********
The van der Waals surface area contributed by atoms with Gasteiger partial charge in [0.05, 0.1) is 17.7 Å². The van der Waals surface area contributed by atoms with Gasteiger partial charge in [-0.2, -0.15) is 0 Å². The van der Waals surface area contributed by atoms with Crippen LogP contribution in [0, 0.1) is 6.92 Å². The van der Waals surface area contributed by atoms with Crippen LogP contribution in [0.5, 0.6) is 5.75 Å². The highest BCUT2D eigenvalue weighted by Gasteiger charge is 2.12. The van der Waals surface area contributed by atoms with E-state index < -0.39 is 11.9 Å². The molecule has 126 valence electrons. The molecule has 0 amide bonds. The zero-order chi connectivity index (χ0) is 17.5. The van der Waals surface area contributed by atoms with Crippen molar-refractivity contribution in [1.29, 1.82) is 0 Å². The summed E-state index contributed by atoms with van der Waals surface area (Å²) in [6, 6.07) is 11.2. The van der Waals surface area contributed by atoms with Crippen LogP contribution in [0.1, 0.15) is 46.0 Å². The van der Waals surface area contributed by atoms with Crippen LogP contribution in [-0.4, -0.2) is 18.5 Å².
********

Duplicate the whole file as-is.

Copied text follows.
The van der Waals surface area contributed by atoms with Gasteiger partial charge in [0.05, 0.1) is 17.7 Å². The van der Waals surface area contributed by atoms with Gasteiger partial charge in [-0.2, -0.15) is 0 Å². The van der Waals surface area contributed by atoms with Crippen LogP contribution in [0, 0.1) is 6.92 Å². The van der Waals surface area contributed by atoms with Crippen LogP contribution in [0.5, 0.6) is 5.75 Å². The highest BCUT2D eigenvalue weighted by Gasteiger charge is 2.12. The van der Waals surface area contributed by atoms with E-state index < -0.39 is 11.9 Å². The molecule has 126 valence electrons. The molecule has 0 amide bonds. The zero-order chi connectivity index (χ0) is 17.5. The van der Waals surface area contributed by atoms with Crippen molar-refractivity contribution in [1.29, 1.82) is 0 Å². The summed E-state index contributed by atoms with van der Waals surface area (Å²) in [6, 6.07) is 11.2. The van der Waals surface area contributed by atoms with Crippen LogP contribution in [0.1, 0.15) is 46.0 Å². The van der Waals surface area contributed by atoms with Crippen LogP contribution in [-0.4, -0.2) is 18.5 Å².